Democracy Dies in Darkness

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Who are Diamond and Silk? How two small-town ex-Democrats found fame as ‘warriors’ for Trump.

April 26, 2018 at 1:40 PM

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Lynnette "Diamond" Hardaway and Rochelle "Silk" Richardson testified before the House Judiciary Committee on social media filtering practices on April 26. (Reuters)

Lynnette Hardaway’s conversion from lifelong Democrat to Donald Trump’s “most vocal and loyal supporter” happened sometime between her concluding Democrats “didn’t give a damn about my fellow black brothers and sisters” and her acquiring a new iPad. In 2015 she received one as a birthday present, trained the camera on herself and pressed record. Her sister, Rochelle Richardson, told her to put the result on YouTube.

Six months later, in December 2015, Trump held a campaign rally in their home state of North Carolina and beckoned the sisters onstage.

“I hope you’ve monetized this,” he said. “Do your routine.”

Their routine is “Diamond and Silk,” the names Lynnette, 46, and Rochelle, 47, used to go viral during the presidential campaign with their chatty diatribes on politics. From what looked like their living room, they praised the real estate mogul and implored Democrats to escape the “Bowl of Stupid” by “ditching and switching” parties. In each video, Diamond would call out fervent conservative proclamations while Silk interjected “mm-hmm” and “that’s right.” They were vastly more entertaining than most of the grim Corey Lewandowski types that populated the Trumpiverse.

Now they release a new video every week, sitting side by side, saucily responding to current events.

Monetized? Sure. “Diamond and Silk” is trademarked. On their website, you can buy Diamond and Silk goblets and beer steins ($25). You can download their single, “Trump’s Yo President,” for $1.99. You can pay $50 to $150 to see them in person, with upcoming stops in Greensboro, N.C., and New Orleans.

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Lynnette "Diamond" Hardaway and Rochelle "Silk" Richardson slammed Facebook on April 8 when they learned it will not allow their followers to prioritize their content in their news feeds. (Allie Caren/The Washington Post)

Diamond and Silk have claimed Facebook is discriminating against them because of their support of Trump. In early April, they said, the social-media giant sent them a notification stating their content had been deemed “unsafe.” Facebook apologized for what it called an “enforcement error,” and experts testified in Congress that there’s no evidence of targeting, but conservative lawmakers pounced.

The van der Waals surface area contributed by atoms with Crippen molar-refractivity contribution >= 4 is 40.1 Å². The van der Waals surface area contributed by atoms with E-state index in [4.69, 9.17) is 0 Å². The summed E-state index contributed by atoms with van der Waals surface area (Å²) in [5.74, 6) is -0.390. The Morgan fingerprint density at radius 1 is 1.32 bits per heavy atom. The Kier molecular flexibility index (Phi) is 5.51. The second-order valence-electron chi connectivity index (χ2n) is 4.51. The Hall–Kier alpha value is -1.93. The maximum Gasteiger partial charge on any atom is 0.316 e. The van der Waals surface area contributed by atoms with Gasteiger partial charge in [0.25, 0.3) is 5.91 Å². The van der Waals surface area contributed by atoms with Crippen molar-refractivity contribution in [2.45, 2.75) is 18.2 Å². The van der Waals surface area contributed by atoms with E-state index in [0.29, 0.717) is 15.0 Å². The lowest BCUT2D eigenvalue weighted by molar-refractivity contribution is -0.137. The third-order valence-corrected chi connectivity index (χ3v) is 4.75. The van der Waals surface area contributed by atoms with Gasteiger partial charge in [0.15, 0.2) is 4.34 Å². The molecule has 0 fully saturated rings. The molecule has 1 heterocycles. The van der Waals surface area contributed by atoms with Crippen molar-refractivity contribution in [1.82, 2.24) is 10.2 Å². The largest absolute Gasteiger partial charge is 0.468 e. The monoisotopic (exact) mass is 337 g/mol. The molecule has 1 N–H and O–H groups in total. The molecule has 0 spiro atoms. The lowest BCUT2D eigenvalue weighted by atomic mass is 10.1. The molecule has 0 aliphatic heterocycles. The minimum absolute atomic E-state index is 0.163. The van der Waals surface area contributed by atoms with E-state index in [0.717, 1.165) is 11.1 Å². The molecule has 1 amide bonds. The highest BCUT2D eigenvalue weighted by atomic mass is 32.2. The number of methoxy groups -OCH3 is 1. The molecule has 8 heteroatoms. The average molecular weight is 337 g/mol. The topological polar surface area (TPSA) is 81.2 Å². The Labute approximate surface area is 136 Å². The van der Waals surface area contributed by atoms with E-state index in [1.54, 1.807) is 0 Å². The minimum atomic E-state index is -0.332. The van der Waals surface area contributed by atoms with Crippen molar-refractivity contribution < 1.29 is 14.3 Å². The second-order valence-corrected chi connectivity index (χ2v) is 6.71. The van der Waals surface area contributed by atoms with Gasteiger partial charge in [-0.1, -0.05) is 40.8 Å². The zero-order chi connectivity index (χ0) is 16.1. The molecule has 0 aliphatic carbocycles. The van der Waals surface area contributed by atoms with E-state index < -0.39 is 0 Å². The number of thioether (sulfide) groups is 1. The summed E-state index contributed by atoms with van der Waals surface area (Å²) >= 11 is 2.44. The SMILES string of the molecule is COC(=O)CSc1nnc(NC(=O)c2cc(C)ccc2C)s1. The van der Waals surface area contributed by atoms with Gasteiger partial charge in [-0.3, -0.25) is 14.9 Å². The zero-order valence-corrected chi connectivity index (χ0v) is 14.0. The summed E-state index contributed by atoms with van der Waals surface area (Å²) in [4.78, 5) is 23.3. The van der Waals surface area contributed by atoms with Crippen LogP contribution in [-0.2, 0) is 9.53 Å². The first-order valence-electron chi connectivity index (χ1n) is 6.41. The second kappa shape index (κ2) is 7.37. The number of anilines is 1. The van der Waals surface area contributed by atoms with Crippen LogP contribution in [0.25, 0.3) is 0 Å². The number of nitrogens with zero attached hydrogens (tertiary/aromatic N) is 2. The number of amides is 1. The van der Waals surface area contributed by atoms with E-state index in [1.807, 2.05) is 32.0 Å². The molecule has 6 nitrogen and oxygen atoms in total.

During Mark Zuckerberg’s recent Capitol Hill testimony — ostensibly arranged to discuss the data breach of 87 million users — multiple members of Congress instead used their time to invoke Diamond and Silk.

“What is ‘unsafe’ about two black women supporting Donald J. Trump?” demanded Rep. Billy Long (R-Mo.).

On Thursday morning, Trump called them “warriors” during a Fox News interview. Hours later, in front of the House Judiciary Committee, Republicans treated them as victims while Democrats handled them like hucksters. Diamond denied three times that they had been paid by the Trump campaign, though FEC filings show the campaign gave them $1,274 for “field consulting.” Silk called this “fake news,” then clarified it was a reimbursement for travel.

“You’re not gonna make us feel guilty,” Diamond scolded Rep. Hakeem Jeffries (D-N.Y.), who noted that they were using Facebook to make money. “I don’t see you walking up to a white person and saying, ‘Oh, you shouldn’t be monetizing that.’ ”

“I respect your game,” Jeffries replied. “I really do.”

“It’s not a game,” Diamond snapped.

The numbers do not bear out the argument that the sisters have been repressed. The liberal site ThinkProgress analyzed Facebook data showing the sisters’ page received more interactions during a month when the sisters claimed censorship than at the same time a year before.

Related: [NEW: Diamond and Silk came to Congress and they all started screaming at each other about Facebook]

Facebook algorithms are a mystery to much of the population — but then so are Diamond and Silk. Who are they? Or, who were they? Their favorite response to even basic biographical questions has been “None of your business!”

Diamond and Silk did not return our voice mails, emails or messages sent through intermediaries. When reached via phone, Silk hung up. In their small town in the Sandhills of North Carolina, we found ourselves peering through the dusty window of their family’s church and herbal store, where a statue of the Virgin Mary was displayed alongside a shelf of diet books self-published by their mother.

All were for sale, and all were somehow related to the story of Diamond and Silk, the story of belief and opportunism in America.